Louis (né Chaim Leibish) Ziegler was born in the village of Charsznica, Poland, in 1926. In September 1939, at the beginning of the German occupation of Poland, Louis was living with his parents and trying to adjust to the new anti-Jewish laws and restrictions.
In 1942, the Nazis rounded up many men, Louis’s father among them, and murdered them in the nearby Chodówki forest. Louis and his mother were taken to a transit camp and separated — Louis was sent to the Plaszow forced labour camp and his mother to a death camp. In Plaszow, Louis worked under brutal conditions until November 1943, when he was sent to the HASAG-Warta forced labour camp in Częstochowa. One year later, Louis was transported to the Buchenwald concentration camp and three weeks later, to the subcamp of Taucha. Louis was liberated from Taucha in April 1945. After the war, he lived in the Feldafing displaced persons camp in Germany. In early 1949, Louis immigrated to Canada, where he lived with an aunt in Toronto and worked in a factory. In 1956, while on vacation in Israel, Louis married Shoshana (Susan). They returned to Toronto, where they raised a family.
When the Nazis first arrived in our town in the fall of 1939, life did not change very much. We lived almost the same way we did before their arrival. The biggest changes were that we couldn’t go out during certain hours, we couldn’t own a business and we weren’t allowed to go to the public school. Since I was no longer in school, I was starting to learn my father’s trade, cutting leather for shoes.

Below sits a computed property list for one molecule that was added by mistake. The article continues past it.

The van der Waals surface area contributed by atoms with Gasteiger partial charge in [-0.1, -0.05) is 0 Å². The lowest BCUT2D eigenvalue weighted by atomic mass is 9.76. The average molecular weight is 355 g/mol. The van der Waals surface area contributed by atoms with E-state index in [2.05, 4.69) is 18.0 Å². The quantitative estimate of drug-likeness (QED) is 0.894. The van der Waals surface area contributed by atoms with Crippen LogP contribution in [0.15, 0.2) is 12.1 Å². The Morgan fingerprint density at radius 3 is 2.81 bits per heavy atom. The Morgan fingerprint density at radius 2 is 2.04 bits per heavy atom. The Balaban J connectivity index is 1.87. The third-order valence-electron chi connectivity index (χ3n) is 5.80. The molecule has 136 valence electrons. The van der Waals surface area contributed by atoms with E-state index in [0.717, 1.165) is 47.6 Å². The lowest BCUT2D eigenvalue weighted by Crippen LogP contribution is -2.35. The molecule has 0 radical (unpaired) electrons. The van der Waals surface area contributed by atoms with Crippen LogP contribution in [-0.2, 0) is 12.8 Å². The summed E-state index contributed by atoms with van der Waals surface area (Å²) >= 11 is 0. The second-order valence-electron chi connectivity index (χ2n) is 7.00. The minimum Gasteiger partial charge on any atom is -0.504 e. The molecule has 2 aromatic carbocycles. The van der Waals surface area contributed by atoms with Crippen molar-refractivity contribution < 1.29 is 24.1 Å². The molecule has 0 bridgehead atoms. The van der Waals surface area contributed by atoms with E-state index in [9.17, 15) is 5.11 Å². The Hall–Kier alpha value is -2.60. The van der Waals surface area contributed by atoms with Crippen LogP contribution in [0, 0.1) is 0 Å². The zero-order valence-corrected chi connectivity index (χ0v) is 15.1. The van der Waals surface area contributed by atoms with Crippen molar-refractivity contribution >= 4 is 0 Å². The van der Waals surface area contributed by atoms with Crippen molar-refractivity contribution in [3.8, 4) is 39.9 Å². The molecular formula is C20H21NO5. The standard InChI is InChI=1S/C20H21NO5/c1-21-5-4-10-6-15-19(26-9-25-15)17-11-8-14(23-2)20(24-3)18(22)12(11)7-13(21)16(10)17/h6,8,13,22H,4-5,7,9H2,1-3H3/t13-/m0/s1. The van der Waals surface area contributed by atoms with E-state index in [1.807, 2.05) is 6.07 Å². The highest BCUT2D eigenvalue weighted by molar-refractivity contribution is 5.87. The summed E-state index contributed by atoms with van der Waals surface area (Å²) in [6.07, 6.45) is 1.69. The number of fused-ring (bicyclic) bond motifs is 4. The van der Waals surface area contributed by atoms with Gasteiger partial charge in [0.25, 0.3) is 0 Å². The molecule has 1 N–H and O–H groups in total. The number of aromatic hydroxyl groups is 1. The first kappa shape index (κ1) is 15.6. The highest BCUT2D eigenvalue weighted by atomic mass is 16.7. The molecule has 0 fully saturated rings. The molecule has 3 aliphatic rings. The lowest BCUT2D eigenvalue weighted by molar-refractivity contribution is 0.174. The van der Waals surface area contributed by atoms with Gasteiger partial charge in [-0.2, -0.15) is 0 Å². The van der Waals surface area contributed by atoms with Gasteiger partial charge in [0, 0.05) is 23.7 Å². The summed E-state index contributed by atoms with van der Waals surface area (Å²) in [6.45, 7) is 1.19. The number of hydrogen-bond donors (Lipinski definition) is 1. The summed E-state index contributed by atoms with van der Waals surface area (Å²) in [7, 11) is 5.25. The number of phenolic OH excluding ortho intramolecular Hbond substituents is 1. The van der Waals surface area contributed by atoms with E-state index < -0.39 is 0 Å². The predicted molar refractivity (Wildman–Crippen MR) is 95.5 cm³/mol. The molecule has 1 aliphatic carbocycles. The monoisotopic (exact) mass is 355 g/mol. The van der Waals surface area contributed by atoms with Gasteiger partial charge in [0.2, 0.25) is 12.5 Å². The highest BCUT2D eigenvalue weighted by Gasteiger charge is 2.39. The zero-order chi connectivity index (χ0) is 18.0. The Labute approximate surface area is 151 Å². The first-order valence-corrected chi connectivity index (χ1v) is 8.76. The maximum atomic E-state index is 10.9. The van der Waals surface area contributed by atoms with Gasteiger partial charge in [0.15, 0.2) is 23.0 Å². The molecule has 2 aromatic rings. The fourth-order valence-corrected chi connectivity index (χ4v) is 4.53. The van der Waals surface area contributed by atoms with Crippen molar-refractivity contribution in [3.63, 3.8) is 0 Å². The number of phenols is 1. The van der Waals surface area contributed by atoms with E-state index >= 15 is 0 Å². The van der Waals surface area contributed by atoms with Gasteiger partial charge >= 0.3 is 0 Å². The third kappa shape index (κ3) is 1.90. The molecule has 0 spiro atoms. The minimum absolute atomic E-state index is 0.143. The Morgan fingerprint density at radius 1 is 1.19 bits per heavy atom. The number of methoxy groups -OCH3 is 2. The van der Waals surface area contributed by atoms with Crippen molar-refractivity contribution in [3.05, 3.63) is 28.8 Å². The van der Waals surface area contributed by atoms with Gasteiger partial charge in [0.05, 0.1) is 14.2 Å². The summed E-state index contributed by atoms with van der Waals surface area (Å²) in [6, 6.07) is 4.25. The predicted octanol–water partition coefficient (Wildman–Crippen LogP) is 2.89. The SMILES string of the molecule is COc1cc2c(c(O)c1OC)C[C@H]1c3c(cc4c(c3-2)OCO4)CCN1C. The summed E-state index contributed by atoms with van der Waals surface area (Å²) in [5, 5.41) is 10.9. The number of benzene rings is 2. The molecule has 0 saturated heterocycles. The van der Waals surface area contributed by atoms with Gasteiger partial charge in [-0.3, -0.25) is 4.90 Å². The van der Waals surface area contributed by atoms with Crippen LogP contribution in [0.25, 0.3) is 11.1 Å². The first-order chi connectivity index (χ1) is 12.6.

A Nazi brigade was staying at the jam factory, whose owner was very antisemitic. My father had to collect food from the farms for the Germans. While doing this, he was able to keep some of the food for us. During this time, two soldiers came to our house to speak to my mother. They had had Jewish friends in Germany and liked eating that kind of home cooking, so they asked my mother to prepare meals for them. These same soldiers made sure to point out to my father a dangerous, high-ranking Nazi officer who was known to hate Jews. They warned my father to stay away from him.
Without his business, my father had to find another way to provide us with what we needed, so he started making an industrial type of lubricant. He knew all the farmers and got the animal fat that was necessary to make this product from them. When the lubricant was ready, he traded it for supplies that we didn’t have. For example, we got flour from the mill because the miller used the lubricant to grease the mill’s wheel. The situation at my house didn’t seem very desperate. Because I was just a kid, I didn’t know what other people did in their homes, but we all managed to survive by helping one another.
In 1942, things changed. The Nazis began to liquidate the small towns and killed some of the men by taking them into the forest and shooting them. My father was among them. In September, the farmers brought their wagons to transport all the women and children, including my mother and me, to a transit camp. I don’t know where that camp was, but I do remember that we arrived on a Friday and that the next Wednesday, a young Nazi officer came and separated us. He sent the women and the small children to one side and the older boys to the other side. The women and children were put on a transport train and were sent either to Treblinka or Majdanek. I don’t know which one but I do know that wherever they went, it was a death camp, where they were murdered.